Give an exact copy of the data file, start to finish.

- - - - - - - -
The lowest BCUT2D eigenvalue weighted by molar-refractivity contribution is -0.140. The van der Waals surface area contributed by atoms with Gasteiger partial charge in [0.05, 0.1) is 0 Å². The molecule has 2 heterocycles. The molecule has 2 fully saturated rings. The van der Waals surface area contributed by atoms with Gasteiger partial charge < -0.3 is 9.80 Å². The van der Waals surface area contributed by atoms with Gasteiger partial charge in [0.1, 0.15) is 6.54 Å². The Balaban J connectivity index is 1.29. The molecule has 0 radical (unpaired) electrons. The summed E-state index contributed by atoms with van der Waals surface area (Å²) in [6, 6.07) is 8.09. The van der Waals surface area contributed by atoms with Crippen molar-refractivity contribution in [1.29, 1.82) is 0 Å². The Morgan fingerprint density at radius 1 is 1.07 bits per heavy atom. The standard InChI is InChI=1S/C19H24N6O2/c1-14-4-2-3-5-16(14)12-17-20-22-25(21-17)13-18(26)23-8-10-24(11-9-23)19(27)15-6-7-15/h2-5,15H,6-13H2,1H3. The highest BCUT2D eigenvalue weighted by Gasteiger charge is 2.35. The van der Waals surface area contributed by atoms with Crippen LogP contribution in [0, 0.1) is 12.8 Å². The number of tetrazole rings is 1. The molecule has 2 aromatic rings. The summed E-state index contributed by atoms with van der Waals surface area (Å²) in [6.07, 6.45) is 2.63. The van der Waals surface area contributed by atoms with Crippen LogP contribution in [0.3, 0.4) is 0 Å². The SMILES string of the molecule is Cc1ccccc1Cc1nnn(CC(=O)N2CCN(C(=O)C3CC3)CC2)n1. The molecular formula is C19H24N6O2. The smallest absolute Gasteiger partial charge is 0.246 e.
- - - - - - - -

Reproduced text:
The lowest BCUT2D eigenvalue weighted by molar-refractivity contribution is -0.140. The van der Waals surface area contributed by atoms with Gasteiger partial charge in [0.05, 0.1) is 0 Å². The molecule has 2 heterocycles. The molecule has 2 fully saturated rings. The van der Waals surface area contributed by atoms with Gasteiger partial charge < -0.3 is 9.80 Å². The van der Waals surface area contributed by atoms with Gasteiger partial charge in [0.1, 0.15) is 6.54 Å². The Balaban J connectivity index is 1.29. The molecule has 0 radical (unpaired) electrons. The summed E-state index contributed by atoms with van der Waals surface area (Å²) in [6, 6.07) is 8.09. The van der Waals surface area contributed by atoms with Crippen molar-refractivity contribution in [1.29, 1.82) is 0 Å². The Morgan fingerprint density at radius 1 is 1.07 bits per heavy atom. The standard InChI is InChI=1S/C19H24N6O2/c1-14-4-2-3-5-16(14)12-17-20-22-25(21-17)13-18(26)23-8-10-24(11-9-23)19(27)15-6-7-15/h2-5,15H,6-13H2,1H3. The highest BCUT2D eigenvalue weighted by Gasteiger charge is 2.35. The van der Waals surface area contributed by atoms with Crippen LogP contribution in [0, 0.1) is 12.8 Å². The number of tetrazole rings is 1. The molecule has 2 aromatic rings. The summed E-state index contributed by atoms with van der Waals surface area (Å²) in [6.07, 6.45) is 2.63. The van der Waals surface area contributed by atoms with Crippen LogP contribution in [0.3, 0.4) is 0 Å². The SMILES string of the molecule is Cc1ccccc1Cc1nnn(CC(=O)N2CCN(C(=O)C3CC3)CC2)n1. The molecular formula is C19H24N6O2. The smallest absolute Gasteiger partial charge is 0.246 e.